Embark on an adventure that will open your eyes to local life in Cambodia and Vietnam with a fascinating yet relaxing river cruise down the mighty Mekong.

A young girl sitting cross-legged on a pile of T-shirts stretched one out for us to see at the  market in the Cambodian capital of Phnom  Penh. Emblazoned across the front was the  slogan ‘I survived Cambodia’. Cambodia is still thought of as a war-ravaged country and tourists focus on the majestic crumbling ruins of Angkor Wat city and temple  complex in Siem Reap. But the real beauty of Cambodia can be found along the river banks of the Tonle Sap and  the Mekong where the theatre of daily life is played out  as women wash clothes, men fix fishing nets and boats  ferry people to work along the rivers.

Cambodia’s climate is hot all year round, but the best months to visit are the dry season between November and May – a perfect time to escape both the cold back  home and the Mekong mosquitoes. Our cruise began in Siem Reap and a three-hour boat trip across the smooth, flat Tonle Sap Lake brought us to our vessel La Marguerite.  This lake expands by up to five times its usual size in the monsoon season and provides food for over a million Cambodians. The flow of the Tonle Sap changes direction twice a year, thanks to the pushy, flooded Mekong forcing it to change direction in the rainy season.  

Rising tides affect daily life and many houses are built on stilts so they can cope – in Kampong Chhnang, we toured a busy village that was entirely afloat. Small boats took us through the ‘streets’; past kids getting ready to go to their floating school and people washing dishes in the river. Floating gardens covered the open patios of the houses and TVs flickered in the background, each running off a rechargeable car battery. Kampong Chhnang is in a protected bay, reached through a narrow channel guarded by a bamboo gate, and 4,000 people – mainly Vietnamese immigrants – live on the river opposite the bustling town, which is famous for its chhang (clay pots). Many areas are renowned for their handicrafts; in nearby Chong Koh, beautiful village children sold armfuls of colourful krama  (scarves) and we watched mothers weaving them on clacking looms in the undercroft of wooden houses.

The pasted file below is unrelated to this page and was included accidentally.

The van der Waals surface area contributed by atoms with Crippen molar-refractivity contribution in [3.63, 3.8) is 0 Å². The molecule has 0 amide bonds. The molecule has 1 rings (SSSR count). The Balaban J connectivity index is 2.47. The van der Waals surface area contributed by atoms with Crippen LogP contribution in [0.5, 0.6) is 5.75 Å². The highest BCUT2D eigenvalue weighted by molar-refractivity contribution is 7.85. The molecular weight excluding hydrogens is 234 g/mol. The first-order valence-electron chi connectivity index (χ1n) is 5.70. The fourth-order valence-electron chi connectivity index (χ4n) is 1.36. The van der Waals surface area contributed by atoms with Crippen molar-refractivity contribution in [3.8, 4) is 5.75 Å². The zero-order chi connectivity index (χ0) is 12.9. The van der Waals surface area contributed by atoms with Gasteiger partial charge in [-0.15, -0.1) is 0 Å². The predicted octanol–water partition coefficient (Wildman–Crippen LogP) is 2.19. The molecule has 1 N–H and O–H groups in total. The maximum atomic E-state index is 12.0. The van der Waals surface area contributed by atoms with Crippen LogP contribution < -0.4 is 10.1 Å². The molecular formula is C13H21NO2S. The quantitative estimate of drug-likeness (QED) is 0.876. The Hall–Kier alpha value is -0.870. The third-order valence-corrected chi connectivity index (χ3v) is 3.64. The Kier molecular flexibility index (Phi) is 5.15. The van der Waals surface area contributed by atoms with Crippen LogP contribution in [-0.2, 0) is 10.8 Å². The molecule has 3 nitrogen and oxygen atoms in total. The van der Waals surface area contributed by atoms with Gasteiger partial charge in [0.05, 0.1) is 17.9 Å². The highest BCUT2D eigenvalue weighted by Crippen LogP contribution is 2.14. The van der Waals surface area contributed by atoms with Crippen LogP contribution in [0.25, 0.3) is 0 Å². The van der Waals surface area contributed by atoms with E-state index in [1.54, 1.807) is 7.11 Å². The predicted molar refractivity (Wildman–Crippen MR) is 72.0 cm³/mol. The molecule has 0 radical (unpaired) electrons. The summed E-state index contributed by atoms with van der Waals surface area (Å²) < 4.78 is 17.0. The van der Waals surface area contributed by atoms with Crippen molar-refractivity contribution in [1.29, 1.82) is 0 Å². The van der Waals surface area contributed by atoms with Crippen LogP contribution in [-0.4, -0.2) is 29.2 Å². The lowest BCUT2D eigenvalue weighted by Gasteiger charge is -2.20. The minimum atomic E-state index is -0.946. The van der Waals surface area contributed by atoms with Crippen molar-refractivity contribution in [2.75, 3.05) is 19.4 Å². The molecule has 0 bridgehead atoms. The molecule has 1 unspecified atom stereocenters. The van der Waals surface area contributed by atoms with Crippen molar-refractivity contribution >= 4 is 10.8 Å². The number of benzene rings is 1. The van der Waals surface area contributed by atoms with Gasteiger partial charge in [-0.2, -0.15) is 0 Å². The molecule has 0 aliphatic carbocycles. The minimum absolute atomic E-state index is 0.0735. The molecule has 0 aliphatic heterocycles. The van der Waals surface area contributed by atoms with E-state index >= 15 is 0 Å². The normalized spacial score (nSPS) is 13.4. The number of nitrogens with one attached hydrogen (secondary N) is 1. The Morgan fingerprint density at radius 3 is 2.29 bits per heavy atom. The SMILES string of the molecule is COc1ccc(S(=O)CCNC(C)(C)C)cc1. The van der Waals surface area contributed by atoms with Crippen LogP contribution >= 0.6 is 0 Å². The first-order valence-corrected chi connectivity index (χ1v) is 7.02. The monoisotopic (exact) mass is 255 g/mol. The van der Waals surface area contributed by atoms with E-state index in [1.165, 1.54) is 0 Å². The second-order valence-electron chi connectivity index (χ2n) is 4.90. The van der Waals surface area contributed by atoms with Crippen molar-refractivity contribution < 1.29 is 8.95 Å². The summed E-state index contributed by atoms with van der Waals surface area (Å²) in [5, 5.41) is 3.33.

Several vessels sail the route from Siem Reap down Tonle Sap to join the Mekong at Phnom Penh and travel to Ho Chi Minh City in Vietnam. La Marguerite is the largest on the Mekong Delta, but carrying only 92 passengers, she’s still small enough to berth in the countryside or in the heart of bustling cities. La Marguerite’s luxury accommodation was a key factor in persuading my mother, Dotty, a first-time cruiser, to try a river trip. We both wanted to explore the region, but my backpacking days were over and the closest Dotty had been to South East Asia was seeing pictures in her geography books in school. When we found ourselves floating past houses on stilts and fisherman wearing conical hats she could see that not a lot had changed. “It’s just like my geography books,” she admitted as we sipped a cocktail on the sun deck, “but I never imagined I’d get to see it like this.”

Our twin cabin had more than enough room to swing a sun hat and our comfy chaise lounge and Juliet balcony were ideal for watching the world pass by. Bathrooms were decorated with patterned tiles and dark woods – a theme that continued throughout the vessel on the beautiful central staircase connecting the lounge bar and restaurant to the sun deck. On the top deck, a small swimming pool was the perfect way to cool off after an excursion.  Food on board was a delicious combination of international favourites and local dishes, including regional specialties (although thankfully not the Cambodian snack of deep-fried spider) and juicy, exotic produce like the polka-dotted dragon fruit. In the evenings, guests chatted at the bar, watched a film in the lounge or were treated to local music and dancing.

Waking up in a new destination is one of the joys of cruising. Finding ourselves alongside Wat Hanchey was enough of an eye-opener to get us up and onto the muddy bank. Given the choice of a bike ride, 303 steps or an easy route, we opted for the latter and found ourselves making a sweaty climb through forest to reach the crumbling 8th century temple. The religious complex had stunning views of the river below and orange-robed Buddhist monks mingled with a high-flying gibbon among the brightly-coloured shrines.